Thursday, January 28, 2016

Another fabric collage

I was in the mood to do fabric collage this week as a respite between bouts of quilting.  This one was inspired by a piece of weaving that I acquired in the grab bag at my local textile art group.  It's a fairly unfortunate piece of weaving -- a bit motheaten in the middle, not very firmly woven and scraggly where the yellow yarn was inlaid into the red.  Apparently its maker saw how things were going and cut it off the loom in despair; it has two-inch warp threads flopping off the top and ten-inch warp threads tied in an overhand knot at the bottom.

Some years ago when Baer's, our wonderful old-fashioned fabric store, went out of business, I scored several garbage bags full of upholstery and notion sample books in a grab bag.  Somebody else got to them first and cut out all the actual samples, then gave me the cardboard books, which were what I wanted in the first place.  They make fabulous supports for collage, firm enough not to buckle under wet adhesives, big enough for large compositions, rigid enough to stand up by themselves.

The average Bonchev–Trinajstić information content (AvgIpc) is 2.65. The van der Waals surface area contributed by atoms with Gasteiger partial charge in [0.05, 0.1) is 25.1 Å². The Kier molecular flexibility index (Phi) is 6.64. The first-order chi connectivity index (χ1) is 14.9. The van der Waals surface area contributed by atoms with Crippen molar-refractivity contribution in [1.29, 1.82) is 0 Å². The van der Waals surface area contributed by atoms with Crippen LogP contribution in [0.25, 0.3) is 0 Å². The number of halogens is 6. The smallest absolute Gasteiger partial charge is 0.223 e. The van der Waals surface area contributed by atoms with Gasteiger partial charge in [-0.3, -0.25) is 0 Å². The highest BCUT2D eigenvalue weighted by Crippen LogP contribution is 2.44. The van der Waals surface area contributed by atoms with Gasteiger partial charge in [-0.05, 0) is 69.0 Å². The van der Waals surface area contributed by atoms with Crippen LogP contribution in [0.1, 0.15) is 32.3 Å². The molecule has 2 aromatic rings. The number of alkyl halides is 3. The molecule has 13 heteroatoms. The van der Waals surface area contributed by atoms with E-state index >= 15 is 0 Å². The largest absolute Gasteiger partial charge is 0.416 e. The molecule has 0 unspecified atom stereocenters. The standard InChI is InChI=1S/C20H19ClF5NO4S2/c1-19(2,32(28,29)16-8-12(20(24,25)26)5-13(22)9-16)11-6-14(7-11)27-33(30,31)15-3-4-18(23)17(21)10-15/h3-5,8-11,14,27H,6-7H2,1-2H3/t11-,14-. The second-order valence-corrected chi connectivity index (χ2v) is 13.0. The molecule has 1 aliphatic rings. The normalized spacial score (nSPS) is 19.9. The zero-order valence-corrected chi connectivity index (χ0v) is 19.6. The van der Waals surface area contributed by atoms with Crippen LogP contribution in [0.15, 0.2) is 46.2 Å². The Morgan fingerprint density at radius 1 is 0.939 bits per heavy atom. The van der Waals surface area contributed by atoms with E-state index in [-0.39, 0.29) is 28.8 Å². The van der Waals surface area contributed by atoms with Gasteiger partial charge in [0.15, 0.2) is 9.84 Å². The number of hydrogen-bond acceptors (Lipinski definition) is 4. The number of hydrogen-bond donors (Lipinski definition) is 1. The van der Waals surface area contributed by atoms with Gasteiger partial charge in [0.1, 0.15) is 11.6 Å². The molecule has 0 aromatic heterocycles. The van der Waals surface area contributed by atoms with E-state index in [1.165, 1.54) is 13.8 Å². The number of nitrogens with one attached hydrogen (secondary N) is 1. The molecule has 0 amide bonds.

I used a sample book as the base for my collage, covered it in a map and put a layer of cheesecloth over the top to subdue the printing.  Next to the weaving I put a slide that I rescued from the wastebasket at the School of Art (they were converting their slide library to digital images).  Although I love old slides, it's always disappointing that you can't just put them into your own artwork and let viewers see the image on the slide.  But this one, mounted above the white background, is sort of visible -- prompted by the title of the slide you can make out the dark field under a pale sky.

Then to rhyme with the plowed field, I added a sew-off square.

What do I like most about this collage -- that it's spare and evocative, or that every single thing in it, except for the cheesecloth, was rescued and recycled?


  1. That is an interesting abandoned weaving. You've made great use of it, and all the other bits and bobs you have found.

  2. I've just found a wall hanging I created in 2003 and have decided to work back into it. I also found my art projects and I'm cutting them up and making collages with them.
    We will never be bored will we haha
    Lynn :-)

  3. I find most of my art materials on the "free" table at guild meetings; they have richness you can't get from store-bought new things.

  4. I also like that it is evocative and unified. The hanging threads from weaving repeat the patterns from the lines on the map. And the arrows on weaving remind me of compass points on a map. The slide, although, the viewer can't see the image, invites the viewer to look in. This collage is like a little travel story to me.